Exclusivity clauses in zero hour contracts to be banished
Vince Cable, bless him, has spoken of his plans to shake up the way zero hour contracts work. The Business Secretary has said that he's going outlaw employers from using zero hours contracts that stop workers from taking jobs elsewhere while at the same time, not actually offering any hours of work or income.
If a company isn't giving you any hours, it is only fair that you should be able to go work for someone who will.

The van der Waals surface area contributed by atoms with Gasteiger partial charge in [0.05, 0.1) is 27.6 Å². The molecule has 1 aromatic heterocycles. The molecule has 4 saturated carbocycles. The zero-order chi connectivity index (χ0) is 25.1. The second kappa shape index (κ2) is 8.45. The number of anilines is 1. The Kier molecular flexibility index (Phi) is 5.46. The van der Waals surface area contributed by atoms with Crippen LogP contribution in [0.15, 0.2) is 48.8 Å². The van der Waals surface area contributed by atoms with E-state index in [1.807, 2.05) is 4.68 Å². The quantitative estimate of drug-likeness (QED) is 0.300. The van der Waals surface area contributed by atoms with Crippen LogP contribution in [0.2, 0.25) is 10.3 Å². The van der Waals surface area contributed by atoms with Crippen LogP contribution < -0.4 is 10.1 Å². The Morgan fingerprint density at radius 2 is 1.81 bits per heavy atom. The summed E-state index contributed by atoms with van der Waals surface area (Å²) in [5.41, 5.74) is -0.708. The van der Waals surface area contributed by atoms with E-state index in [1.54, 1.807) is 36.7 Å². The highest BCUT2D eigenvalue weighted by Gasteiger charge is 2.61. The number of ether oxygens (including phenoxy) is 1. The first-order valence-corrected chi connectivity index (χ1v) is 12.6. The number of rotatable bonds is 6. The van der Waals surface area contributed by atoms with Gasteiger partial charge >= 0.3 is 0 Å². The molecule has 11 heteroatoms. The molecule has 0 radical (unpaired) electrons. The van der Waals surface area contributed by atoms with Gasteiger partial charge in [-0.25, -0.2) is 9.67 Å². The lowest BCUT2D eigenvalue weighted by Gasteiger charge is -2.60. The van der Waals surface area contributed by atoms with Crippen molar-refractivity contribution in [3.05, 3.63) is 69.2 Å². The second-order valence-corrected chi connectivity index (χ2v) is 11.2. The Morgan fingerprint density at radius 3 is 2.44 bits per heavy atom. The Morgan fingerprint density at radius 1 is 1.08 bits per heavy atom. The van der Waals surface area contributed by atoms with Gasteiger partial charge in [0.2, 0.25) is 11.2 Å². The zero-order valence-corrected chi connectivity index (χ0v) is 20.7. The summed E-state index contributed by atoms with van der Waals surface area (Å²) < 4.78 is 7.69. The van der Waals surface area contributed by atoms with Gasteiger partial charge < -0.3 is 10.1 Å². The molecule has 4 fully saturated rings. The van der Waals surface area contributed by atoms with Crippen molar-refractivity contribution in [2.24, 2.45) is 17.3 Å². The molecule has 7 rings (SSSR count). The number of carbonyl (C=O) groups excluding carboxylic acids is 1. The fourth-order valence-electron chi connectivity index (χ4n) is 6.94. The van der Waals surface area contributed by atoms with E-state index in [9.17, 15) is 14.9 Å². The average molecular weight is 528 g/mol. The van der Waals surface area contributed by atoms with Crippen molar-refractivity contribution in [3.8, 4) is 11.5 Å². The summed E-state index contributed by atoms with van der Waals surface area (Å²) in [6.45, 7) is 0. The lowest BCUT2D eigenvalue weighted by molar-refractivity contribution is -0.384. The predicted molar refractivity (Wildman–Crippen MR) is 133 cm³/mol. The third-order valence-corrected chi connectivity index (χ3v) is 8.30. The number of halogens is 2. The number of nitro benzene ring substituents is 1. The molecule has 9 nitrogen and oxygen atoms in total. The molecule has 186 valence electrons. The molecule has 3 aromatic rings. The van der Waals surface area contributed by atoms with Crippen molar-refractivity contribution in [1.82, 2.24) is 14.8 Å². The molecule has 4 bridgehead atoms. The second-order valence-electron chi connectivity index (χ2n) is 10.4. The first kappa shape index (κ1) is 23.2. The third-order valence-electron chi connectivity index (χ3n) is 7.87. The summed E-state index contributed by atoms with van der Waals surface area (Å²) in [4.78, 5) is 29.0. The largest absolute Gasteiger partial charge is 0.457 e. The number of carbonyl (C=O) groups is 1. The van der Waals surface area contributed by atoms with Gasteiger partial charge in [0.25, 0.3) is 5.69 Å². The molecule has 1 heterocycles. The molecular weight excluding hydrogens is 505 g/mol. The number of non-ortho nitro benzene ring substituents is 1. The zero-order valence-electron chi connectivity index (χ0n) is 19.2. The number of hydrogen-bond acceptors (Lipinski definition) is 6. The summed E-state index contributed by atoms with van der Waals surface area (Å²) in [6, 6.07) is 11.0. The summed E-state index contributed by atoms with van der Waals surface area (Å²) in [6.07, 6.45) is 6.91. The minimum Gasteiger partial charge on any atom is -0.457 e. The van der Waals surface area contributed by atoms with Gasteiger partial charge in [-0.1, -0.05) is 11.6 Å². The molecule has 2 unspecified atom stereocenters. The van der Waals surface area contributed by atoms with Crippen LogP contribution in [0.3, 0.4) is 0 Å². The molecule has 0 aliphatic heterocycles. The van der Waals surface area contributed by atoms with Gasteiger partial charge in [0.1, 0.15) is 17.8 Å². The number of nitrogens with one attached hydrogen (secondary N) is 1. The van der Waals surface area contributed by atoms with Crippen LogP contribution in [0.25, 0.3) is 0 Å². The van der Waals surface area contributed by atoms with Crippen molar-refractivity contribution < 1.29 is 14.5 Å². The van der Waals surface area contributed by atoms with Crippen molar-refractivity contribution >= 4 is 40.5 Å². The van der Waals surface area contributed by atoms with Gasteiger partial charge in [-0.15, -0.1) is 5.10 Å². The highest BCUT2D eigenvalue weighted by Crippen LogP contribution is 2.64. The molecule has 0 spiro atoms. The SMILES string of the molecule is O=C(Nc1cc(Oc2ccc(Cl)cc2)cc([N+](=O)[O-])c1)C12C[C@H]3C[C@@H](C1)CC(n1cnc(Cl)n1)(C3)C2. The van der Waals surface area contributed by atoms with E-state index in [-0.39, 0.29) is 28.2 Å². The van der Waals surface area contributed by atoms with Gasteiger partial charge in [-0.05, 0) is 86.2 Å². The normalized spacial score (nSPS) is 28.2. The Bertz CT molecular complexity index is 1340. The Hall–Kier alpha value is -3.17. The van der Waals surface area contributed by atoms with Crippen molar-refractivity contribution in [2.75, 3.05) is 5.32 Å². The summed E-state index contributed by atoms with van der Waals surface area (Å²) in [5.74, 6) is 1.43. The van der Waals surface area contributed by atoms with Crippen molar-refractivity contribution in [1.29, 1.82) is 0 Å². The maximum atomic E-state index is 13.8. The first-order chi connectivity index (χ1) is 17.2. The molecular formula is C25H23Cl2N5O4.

Of course, there's more zero hour contracts knocking around than everyone first thought - and now, it looks like zero hour contracts will be one of the hot topic of the 2015 election campaign, after all the parties decide how heavily they want to lean on the thorny issue of immigration (seriously - it's like MPs have all copied each other's homework).
There's approximately 1.4 million jobs in Britain on zero-hours contracts, with 125,000 of those with a built-in exclusivity clause that bars workers from getting a job elsewhere.
Vince Cable says: "Zero hours contracts have a place in today’s labour market... but it has become clear that some unscrupulous employers abuse the flexibility that these contracts offer to the detriment of their workers."
There's also set to be a new code of practice for businesses that are using zero hour contracts.